The Value of Doing Less While Abroad

By Alex Newhouse

The end of my second week in England is coming to a close. I have started getting into a routine. I finally know how to walk from my building to Oxford’s library. Research has dominated most of my days this week; I have buckled down and started work on my first big project during my study abroad semester here.

I have also been able to experience a lot of English culture since I arrived. My friends and I have visited a long list of different pubs, I have had tea and biscuits in the early afternoon and my program has brought me to a couple of heritage sites, such as the cathedral at Winchester and the Roman structures at Bath.

It has been a fantastic experience so far, and I have already learned a pretty shocking amount about the country, the University and myself. But over the course of my time here I have struggled with a mounting pressure: the urge to do more, see more, achieve more, fill every waking hour with something new so that I get the absolute most out of this time abroad. In other words, it is the pressure to wring as much out of this short semester so that I feel like I have not missed anything.

What I am feeling certainly is not new; it is the perpetual traveler’s curse, the monumental task of trying to fit as much in as possible into an extremely limited time period. But I did not consider that it would affect me this much. After all, I am here for three and a half months, not three days.

And yet, it still nags at me.  That voice in my mind that continually compels me to go see a new church, to visit a new part of town, to try a different beer at a pub that I have never been to. As a person who relies heavily on routine and who tries to balance each day with enough downtime to keep mentally healthy, this trip has been a shock to the system. I have been exhausted each day, too busy to sit down for thirty minutes and read a book in my room by myself.

But this week I realized that I cannot just keep going like this. I will burn out if I do. So, I accepted something that is extremely difficult for any traveler to acknowledge.

It is okay if you do not do everything, and it is okay if you do nothing for an hour or two every day.

Being able to sit back and simply be at peace with not doing anything is really tough. It is hard to just let the world go by. But I have found that it is also necessary.

Because traveling and studying abroad is not that different than, say, moving homes or starting a new school. It is really similar to what the Middlebury freshmen are going through right now. You get hit by wave after wave of new experiences, new acquaintances and new routines to establish. You must find that which grounds you and reminds you that things are not so different than they used to be. You have to remember that the mental overload of going to a new place or starting a new phase in your life does not mean that you are a different person or that you have to continually force yourself to explore the entire breadth of that place or phase.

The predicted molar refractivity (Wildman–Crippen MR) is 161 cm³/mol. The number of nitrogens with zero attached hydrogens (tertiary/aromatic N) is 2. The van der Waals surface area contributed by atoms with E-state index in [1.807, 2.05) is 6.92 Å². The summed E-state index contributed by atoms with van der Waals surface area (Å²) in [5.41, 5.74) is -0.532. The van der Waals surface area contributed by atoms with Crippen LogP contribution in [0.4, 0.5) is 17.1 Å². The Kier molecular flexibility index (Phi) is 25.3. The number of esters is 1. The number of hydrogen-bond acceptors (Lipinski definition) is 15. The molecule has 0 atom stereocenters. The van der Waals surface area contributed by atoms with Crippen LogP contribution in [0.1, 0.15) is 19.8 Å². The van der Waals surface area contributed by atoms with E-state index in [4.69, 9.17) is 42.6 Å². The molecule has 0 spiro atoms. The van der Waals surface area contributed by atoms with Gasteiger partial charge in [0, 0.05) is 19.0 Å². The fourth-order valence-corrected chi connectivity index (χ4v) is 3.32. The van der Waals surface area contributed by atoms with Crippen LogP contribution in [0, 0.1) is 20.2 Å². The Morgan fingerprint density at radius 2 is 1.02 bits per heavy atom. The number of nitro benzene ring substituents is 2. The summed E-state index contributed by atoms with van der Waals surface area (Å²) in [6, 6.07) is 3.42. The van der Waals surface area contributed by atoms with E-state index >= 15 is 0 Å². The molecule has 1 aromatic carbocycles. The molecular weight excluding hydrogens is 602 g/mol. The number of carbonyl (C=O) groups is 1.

It is okay to do nothing, to sit in your room alone with a book for a few hours, because that is how to find that grounding. I have made myself step away from all the activities and that compulsion to keep moving so that I can breathe and remember that I need to give my mind and body a rest.

After all, traveling, studying abroad and starting college are not about trying to do everything. They are about doing what makes you happy. I find that I am most content when I let myself go sit in a park for a while or read a book somewhere secluded. This allows me to appreciate those places I do want to go visit even more.

I have realized that I need to stop worrying about what I am missing or what I might not get to see, and instead focus on those places and people that I do see. I have to accept that it is all right that I will probably not go to Ireland or France while I am here, just as it is all right that I might not get to try out as many restaurants or pubs as I originally thought I would. What really matters is that when I actually go somewhere with my friends, I recognize the moment and experience that moment to the fullest. I should not worry about what is next. It is not the sum of all the different things that I do here that determine the worth of my experience, just like it is not the number of people you meet or things you do at college that decide college’s value. Rather, I have to remember that my abroad semester’s value comes from simply having a few meaningful experiences and appreciating each of those individually.